Below: The Merchandise
Mart, built in 1930, was
once the largest building
in the world. Opposite:
Willis Tower, formerly
ON A RECENT trip to Chicago, I was excited to check off a wish list of attractions I wanted to explore. In the distant past I’d known Chicago for its stockyards (go Bulls!), first- rate entertainment (Mister Kelly’s, the
House of Blues) and bombastic politicians (the nickname
“Windy City” doesn’t refer just to Lake Michigan’s chilling
gusts). It had been too long; I was eager to see what today’s
Chicago is like.
“Chicago is the greatest city in the world,” announced
Brad, narrator of the 90-minute Shoreline Sightseeing
architecture tour, which cruises the Chicago River. Several
different boat tours leave regularly from the corner of
Michigan Avenue and Upper Wacker Drive to showcase
the city’s beautifully designed riverside structures, most
of them built recently, although several date back to the
1920s and ’30s.
The 34-story high-rise at 333 North Michigan Avenue,
erected in 1928 and completely renovated in 2015, “is an
excellent example of the art deco style,” noted Brad; “the
limestone-clad tower’s strong vertical lines enhance its slen-
der height.” Another intriguing example is the Merchandise
Mart, built in 1930 to warehouse Marshall Field and
Company’s merchandise and, at four million square feet, for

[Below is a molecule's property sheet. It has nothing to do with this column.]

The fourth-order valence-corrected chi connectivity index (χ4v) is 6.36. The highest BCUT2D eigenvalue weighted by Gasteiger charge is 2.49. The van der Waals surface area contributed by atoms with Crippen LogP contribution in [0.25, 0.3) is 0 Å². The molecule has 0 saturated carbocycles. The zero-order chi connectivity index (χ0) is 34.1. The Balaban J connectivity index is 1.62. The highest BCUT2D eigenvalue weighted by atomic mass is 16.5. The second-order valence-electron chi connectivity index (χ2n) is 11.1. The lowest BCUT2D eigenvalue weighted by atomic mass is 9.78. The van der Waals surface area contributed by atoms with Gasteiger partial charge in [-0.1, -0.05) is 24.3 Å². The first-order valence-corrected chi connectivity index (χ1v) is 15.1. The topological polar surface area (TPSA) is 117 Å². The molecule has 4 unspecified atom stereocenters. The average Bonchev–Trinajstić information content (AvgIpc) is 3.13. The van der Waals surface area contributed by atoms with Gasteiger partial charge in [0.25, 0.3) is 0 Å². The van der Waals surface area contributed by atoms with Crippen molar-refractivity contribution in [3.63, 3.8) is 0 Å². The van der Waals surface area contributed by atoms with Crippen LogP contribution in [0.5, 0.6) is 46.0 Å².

a while the largest building in the world. “Now it has to settle
for having its very own ZIP code,” Brad said.
As for contemporary additions, much as I wanted to,
it was impossible to miss the Trump International Tower
and Hotel, designed by Skidmore, Owings & Merrill and
completed in 2009. It is, surprise, the tour’s only building with its name front and center in big bold lettering.
Soaring 1,389 feet in the air, it’s Chicago’s second tallest
structure (the tallest, also visible on the tour, is 1,450-foot-
high Willis Tower, formerly Sears Tower, designed by SOM
back in 1973).
In all, the tour covers more than 65 structures, most of
them sleek, gleaming, handsome towers rising hundreds
and hundreds of feet into Chicago’s skyline. My absolute
favorite was an out-of-place four-unit condominium
building named River Cottages, designed by Harry Weese
to reflect his worldly travels. It’s a 30-year-old angular
building, overgrown with blossoming pink geraniums and
bordered by rusting pilings — yet each condo has its own
deck with an unobstructed river and city view.
“OK,” Brad said when asked to explain why Chicago is
the greatest city in the world, and with his fingers began
ticking off reasons: “For the past half century, we’ve been
one of the largest economies in the world; unlike other
Destinations / GO